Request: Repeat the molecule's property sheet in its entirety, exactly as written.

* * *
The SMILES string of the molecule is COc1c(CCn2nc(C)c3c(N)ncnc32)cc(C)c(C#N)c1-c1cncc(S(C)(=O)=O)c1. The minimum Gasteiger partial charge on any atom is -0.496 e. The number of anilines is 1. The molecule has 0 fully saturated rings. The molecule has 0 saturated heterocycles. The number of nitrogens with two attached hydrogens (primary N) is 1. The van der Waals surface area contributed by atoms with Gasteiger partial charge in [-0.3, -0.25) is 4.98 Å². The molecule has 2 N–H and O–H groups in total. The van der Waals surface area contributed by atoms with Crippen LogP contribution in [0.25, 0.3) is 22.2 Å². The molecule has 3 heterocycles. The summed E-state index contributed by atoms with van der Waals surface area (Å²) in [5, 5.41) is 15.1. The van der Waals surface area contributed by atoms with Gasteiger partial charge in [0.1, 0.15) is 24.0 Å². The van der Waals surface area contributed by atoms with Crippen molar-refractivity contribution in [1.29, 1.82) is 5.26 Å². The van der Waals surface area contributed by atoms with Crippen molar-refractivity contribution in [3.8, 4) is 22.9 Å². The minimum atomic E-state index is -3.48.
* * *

The SMILES string of the molecule is COc1c(CCn2nc(C)c3c(N)ncnc32)cc(C)c(C#N)c1-c1cncc(S(C)(=O)=O)c1. The minimum Gasteiger partial charge on any atom is -0.496 e. The number of anilines is 1. The molecule has 0 fully saturated rings. The molecule has 0 saturated heterocycles. The number of nitrogens with two attached hydrogens (primary N) is 1. The van der Waals surface area contributed by atoms with Gasteiger partial charge in [-0.3, -0.25) is 4.98 Å². The molecule has 2 N–H and O–H groups in total. The van der Waals surface area contributed by atoms with Crippen LogP contribution in [0.25, 0.3) is 22.2 Å². The molecule has 3 heterocycles. The summed E-state index contributed by atoms with van der Waals surface area (Å²) in [5, 5.41) is 15.1. The van der Waals surface area contributed by atoms with Gasteiger partial charge in [0.1, 0.15) is 24.0 Å². The van der Waals surface area contributed by atoms with Crippen molar-refractivity contribution in [1.29, 1.82) is 5.26 Å². The van der Waals surface area contributed by atoms with Crippen molar-refractivity contribution in [3.8, 4) is 22.9 Å². The minimum atomic E-state index is -3.48.